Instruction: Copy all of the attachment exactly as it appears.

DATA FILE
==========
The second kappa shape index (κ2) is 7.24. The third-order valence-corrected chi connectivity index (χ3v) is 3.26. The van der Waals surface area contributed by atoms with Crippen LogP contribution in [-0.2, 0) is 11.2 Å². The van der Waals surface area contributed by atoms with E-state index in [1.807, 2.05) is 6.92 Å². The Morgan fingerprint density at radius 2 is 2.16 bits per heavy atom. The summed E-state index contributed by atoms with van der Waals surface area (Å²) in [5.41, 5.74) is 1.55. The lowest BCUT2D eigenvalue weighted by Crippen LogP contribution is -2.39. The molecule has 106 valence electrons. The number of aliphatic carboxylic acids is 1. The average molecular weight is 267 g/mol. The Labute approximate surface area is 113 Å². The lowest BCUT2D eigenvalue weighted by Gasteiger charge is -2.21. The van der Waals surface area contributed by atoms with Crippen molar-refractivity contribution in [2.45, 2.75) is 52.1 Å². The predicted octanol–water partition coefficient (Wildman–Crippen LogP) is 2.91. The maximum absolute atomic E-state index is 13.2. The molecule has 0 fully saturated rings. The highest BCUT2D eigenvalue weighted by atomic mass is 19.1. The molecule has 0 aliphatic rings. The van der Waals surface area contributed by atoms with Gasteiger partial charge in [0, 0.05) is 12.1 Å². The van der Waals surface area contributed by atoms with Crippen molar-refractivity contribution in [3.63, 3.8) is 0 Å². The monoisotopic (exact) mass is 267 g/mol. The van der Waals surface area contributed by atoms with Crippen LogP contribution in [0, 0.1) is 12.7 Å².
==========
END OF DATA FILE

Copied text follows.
The second kappa shape index (κ2) is 7.24. The third-order valence-corrected chi connectivity index (χ3v) is 3.26. The van der Waals surface area contributed by atoms with Crippen LogP contribution in [-0.2, 0) is 11.2 Å². The van der Waals surface area contributed by atoms with E-state index in [1.807, 2.05) is 6.92 Å². The Morgan fingerprint density at radius 2 is 2.16 bits per heavy atom. The summed E-state index contributed by atoms with van der Waals surface area (Å²) in [5.41, 5.74) is 1.55. The lowest BCUT2D eigenvalue weighted by Crippen LogP contribution is -2.39. The molecule has 106 valence electrons. The number of aliphatic carboxylic acids is 1. The average molecular weight is 267 g/mol. The Labute approximate surface area is 113 Å². The lowest BCUT2D eigenvalue weighted by Gasteiger charge is -2.21. The van der Waals surface area contributed by atoms with Crippen molar-refractivity contribution in [2.45, 2.75) is 52.1 Å². The predicted octanol–water partition coefficient (Wildman–Crippen LogP) is 2.91. The maximum absolute atomic E-state index is 13.2. The molecule has 0 fully saturated rings. The highest BCUT2D eigenvalue weighted by atomic mass is 19.1. The molecule has 0 aliphatic rings. The van der Waals surface area contributed by atoms with Gasteiger partial charge in [0, 0.05) is 12.1 Å². The van der Waals surface area contributed by atoms with Crippen molar-refractivity contribution in [3.63, 3.8) is 0 Å². The monoisotopic (exact) mass is 267 g/mol. The van der Waals surface area contributed by atoms with Crippen LogP contribution in [0, 0.1) is 12.7 Å².